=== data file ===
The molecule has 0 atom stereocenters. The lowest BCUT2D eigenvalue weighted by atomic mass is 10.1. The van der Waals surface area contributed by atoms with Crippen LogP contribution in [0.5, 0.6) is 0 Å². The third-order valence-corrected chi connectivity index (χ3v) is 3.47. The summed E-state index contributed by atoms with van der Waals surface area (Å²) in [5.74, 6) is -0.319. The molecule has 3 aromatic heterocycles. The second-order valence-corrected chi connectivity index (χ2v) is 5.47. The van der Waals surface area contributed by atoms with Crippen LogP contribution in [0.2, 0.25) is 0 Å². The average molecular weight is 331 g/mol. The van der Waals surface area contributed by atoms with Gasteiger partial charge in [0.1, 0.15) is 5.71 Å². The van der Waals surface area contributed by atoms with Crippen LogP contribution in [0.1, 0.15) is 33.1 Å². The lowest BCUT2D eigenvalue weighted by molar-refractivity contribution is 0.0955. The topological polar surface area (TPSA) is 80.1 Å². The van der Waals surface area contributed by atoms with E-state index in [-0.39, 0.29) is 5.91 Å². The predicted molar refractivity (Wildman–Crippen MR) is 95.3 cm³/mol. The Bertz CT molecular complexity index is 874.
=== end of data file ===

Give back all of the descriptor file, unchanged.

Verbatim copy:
The molecule has 0 atom stereocenters. The lowest BCUT2D eigenvalue weighted by atomic mass is 10.1. The van der Waals surface area contributed by atoms with Crippen LogP contribution in [0.5, 0.6) is 0 Å². The third-order valence-corrected chi connectivity index (χ3v) is 3.47. The summed E-state index contributed by atoms with van der Waals surface area (Å²) in [5.74, 6) is -0.319. The molecule has 3 aromatic heterocycles. The second-order valence-corrected chi connectivity index (χ2v) is 5.47. The van der Waals surface area contributed by atoms with Crippen LogP contribution in [0.2, 0.25) is 0 Å². The average molecular weight is 331 g/mol. The van der Waals surface area contributed by atoms with Gasteiger partial charge in [0.1, 0.15) is 5.71 Å². The van der Waals surface area contributed by atoms with Crippen LogP contribution in [0.1, 0.15) is 33.1 Å². The lowest BCUT2D eigenvalue weighted by molar-refractivity contribution is 0.0955. The topological polar surface area (TPSA) is 80.1 Å². The van der Waals surface area contributed by atoms with E-state index in [-0.39, 0.29) is 5.91 Å². The predicted molar refractivity (Wildman–Crippen MR) is 95.3 cm³/mol. The Bertz CT molecular complexity index is 874.